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security that we had before may 20th. >> how do you rebuild that trust? >> i don't know the answer to that. and i'm not a principal or superintendent. that being said, i will say, superintendent romine, the new superintendent of moore schools, has reached out to us, and been just wonderful with trying to work with us, in the future, to get -- make sure that he has shelters in every one of these schools that he oversees. >> you've estimated that the price tag to put shelters in the more than 1,600 schools in oklahoma will probably be upwards of $1 billion. how do you pay for that? >> well, again, i don't have all the answers. what i do know is it's going to take a tremendous amount of money. we are not a political organization. we are a private organization that intends to work with political entities, be it the state, be it the municipality, the county, what have you.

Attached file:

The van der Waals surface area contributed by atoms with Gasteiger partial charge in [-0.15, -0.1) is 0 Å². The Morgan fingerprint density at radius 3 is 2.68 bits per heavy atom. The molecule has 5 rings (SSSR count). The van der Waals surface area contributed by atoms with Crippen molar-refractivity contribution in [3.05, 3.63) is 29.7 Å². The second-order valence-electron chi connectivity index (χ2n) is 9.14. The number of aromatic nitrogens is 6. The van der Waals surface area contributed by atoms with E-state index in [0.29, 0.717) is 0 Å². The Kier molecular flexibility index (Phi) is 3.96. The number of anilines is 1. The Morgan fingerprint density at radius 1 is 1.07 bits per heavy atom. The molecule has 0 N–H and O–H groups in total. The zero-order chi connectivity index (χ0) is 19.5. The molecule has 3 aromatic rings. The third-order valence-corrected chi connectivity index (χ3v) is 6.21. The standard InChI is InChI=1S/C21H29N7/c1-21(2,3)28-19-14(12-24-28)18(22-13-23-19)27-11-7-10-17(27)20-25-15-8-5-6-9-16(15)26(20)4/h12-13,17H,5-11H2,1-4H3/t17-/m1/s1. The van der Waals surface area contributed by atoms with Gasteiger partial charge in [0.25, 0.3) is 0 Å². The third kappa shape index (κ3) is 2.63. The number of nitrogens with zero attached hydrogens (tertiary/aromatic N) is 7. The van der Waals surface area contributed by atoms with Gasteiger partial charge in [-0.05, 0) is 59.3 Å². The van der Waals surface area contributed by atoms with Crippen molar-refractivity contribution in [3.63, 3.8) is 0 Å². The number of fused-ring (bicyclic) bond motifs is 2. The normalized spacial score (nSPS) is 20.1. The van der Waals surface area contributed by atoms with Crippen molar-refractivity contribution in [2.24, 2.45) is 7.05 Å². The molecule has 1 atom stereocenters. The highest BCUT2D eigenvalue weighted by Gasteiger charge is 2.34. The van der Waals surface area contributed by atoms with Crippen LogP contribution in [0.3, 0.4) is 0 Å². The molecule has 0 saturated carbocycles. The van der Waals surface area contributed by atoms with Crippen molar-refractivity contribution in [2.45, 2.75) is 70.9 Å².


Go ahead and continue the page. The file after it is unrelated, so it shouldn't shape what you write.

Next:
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hopefully, we can fill the gap between the funding they provide, but if they're unwilling to provide the funding, then we need to raise a heck of a lot of money, and let's get this going. >> what can people do if they want to help? >> absolutely, go to you can go to our facebook page, or text the word safety to donate $10. >> john hunt, it is our sunday big idea. john, thank you. and do you have a big idea that's making a difference? tell us about it by e-mailing us at big
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it was very painful situation. the rash was on my right hip, going all the way down my leg. i'm very athletic and i swim in the ocean. shingles forced me out of the water. the doctor asked me "did you have chickenpox when you were a child?" the pain level was so high, it became unbearable. new evacuations overnight as the massively wildfire in idaho continues to intense fi. at least 2,300 homes are now in